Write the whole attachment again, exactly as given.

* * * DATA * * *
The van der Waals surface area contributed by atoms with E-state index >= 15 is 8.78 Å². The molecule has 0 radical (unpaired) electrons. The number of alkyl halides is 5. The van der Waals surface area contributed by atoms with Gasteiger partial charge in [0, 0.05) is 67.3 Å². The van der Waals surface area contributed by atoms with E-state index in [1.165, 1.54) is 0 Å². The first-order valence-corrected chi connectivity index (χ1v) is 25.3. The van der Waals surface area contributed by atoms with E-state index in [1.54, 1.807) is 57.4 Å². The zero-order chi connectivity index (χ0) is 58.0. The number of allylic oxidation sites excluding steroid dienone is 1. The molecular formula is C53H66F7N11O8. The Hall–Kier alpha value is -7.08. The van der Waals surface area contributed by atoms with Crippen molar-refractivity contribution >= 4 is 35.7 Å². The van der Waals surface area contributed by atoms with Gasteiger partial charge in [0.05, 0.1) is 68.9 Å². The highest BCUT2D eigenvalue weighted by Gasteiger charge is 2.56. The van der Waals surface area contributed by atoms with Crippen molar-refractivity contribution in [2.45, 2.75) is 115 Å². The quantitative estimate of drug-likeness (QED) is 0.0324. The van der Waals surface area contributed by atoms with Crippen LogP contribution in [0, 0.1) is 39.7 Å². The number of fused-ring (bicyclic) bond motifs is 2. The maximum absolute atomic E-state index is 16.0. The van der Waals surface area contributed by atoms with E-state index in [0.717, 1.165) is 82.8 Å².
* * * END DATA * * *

The van der Waals surface area contributed by atoms with E-state index >= 15 is 8.78 Å². The molecule has 0 radical (unpaired) electrons. The number of alkyl halides is 5. The van der Waals surface area contributed by atoms with Gasteiger partial charge in [0, 0.05) is 67.3 Å². The van der Waals surface area contributed by atoms with E-state index in [1.165, 1.54) is 0 Å². The first-order valence-corrected chi connectivity index (χ1v) is 25.3. The van der Waals surface area contributed by atoms with E-state index in [1.54, 1.807) is 57.4 Å². The zero-order chi connectivity index (χ0) is 58.0. The number of allylic oxidation sites excluding steroid dienone is 1. The molecular formula is C53H66F7N11O8. The Hall–Kier alpha value is -7.08. The van der Waals surface area contributed by atoms with Crippen molar-refractivity contribution >= 4 is 35.7 Å². The van der Waals surface area contributed by atoms with Gasteiger partial charge in [0.05, 0.1) is 68.9 Å². The highest BCUT2D eigenvalue weighted by Gasteiger charge is 2.56. The van der Waals surface area contributed by atoms with Crippen molar-refractivity contribution in [2.45, 2.75) is 115 Å². The quantitative estimate of drug-likeness (QED) is 0.0324. The van der Waals surface area contributed by atoms with Crippen LogP contribution in [0, 0.1) is 39.7 Å². The number of fused-ring (bicyclic) bond motifs is 2. The maximum absolute atomic E-state index is 16.0. The van der Waals surface area contributed by atoms with E-state index in [0.717, 1.165) is 82.8 Å².